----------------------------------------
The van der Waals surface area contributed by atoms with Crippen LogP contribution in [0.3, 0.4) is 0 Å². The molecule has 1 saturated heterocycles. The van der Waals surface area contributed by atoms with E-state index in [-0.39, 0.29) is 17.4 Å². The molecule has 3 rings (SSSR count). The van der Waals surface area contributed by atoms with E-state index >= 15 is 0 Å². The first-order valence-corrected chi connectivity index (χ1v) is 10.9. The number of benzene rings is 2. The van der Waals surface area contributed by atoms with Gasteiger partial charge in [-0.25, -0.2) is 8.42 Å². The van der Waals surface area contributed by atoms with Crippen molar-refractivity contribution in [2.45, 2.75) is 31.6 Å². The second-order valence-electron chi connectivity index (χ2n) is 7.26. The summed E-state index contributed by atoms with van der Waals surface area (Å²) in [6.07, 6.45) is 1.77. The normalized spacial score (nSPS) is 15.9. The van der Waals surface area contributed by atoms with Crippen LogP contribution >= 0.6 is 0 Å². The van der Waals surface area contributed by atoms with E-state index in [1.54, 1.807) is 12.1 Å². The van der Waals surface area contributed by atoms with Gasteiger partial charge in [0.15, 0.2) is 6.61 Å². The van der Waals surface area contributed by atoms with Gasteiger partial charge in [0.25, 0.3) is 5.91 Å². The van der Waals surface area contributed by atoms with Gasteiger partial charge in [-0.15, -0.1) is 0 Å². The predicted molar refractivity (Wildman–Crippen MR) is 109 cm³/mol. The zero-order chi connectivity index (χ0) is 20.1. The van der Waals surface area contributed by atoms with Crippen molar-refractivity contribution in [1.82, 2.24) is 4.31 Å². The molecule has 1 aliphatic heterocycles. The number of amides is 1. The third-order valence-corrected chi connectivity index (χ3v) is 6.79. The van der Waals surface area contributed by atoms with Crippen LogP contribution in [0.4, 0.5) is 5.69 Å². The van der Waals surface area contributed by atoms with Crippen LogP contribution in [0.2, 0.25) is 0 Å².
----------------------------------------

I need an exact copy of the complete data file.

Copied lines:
The van der Waals surface area contributed by atoms with Crippen LogP contribution in [0.3, 0.4) is 0 Å². The molecule has 1 saturated heterocycles. The van der Waals surface area contributed by atoms with E-state index in [-0.39, 0.29) is 17.4 Å². The molecule has 3 rings (SSSR count). The van der Waals surface area contributed by atoms with E-state index >= 15 is 0 Å². The first-order valence-corrected chi connectivity index (χ1v) is 10.9. The number of benzene rings is 2. The van der Waals surface area contributed by atoms with Gasteiger partial charge in [-0.25, -0.2) is 8.42 Å². The van der Waals surface area contributed by atoms with Crippen molar-refractivity contribution in [2.45, 2.75) is 31.6 Å². The second-order valence-electron chi connectivity index (χ2n) is 7.26. The summed E-state index contributed by atoms with van der Waals surface area (Å²) in [6.07, 6.45) is 1.77. The normalized spacial score (nSPS) is 15.9. The van der Waals surface area contributed by atoms with Crippen LogP contribution >= 0.6 is 0 Å². The van der Waals surface area contributed by atoms with E-state index in [1.54, 1.807) is 12.1 Å². The van der Waals surface area contributed by atoms with Gasteiger partial charge in [0.15, 0.2) is 6.61 Å². The van der Waals surface area contributed by atoms with Gasteiger partial charge in [0.25, 0.3) is 5.91 Å². The van der Waals surface area contributed by atoms with Gasteiger partial charge in [-0.15, -0.1) is 0 Å². The predicted molar refractivity (Wildman–Crippen MR) is 109 cm³/mol. The zero-order chi connectivity index (χ0) is 20.1. The van der Waals surface area contributed by atoms with Crippen molar-refractivity contribution in [1.82, 2.24) is 4.31 Å². The molecule has 1 aliphatic heterocycles. The number of amides is 1. The third-order valence-corrected chi connectivity index (χ3v) is 6.79. The van der Waals surface area contributed by atoms with Crippen LogP contribution in [0.4, 0.5) is 5.69 Å². The van der Waals surface area contributed by atoms with Crippen LogP contribution in [0.2, 0.25) is 0 Å².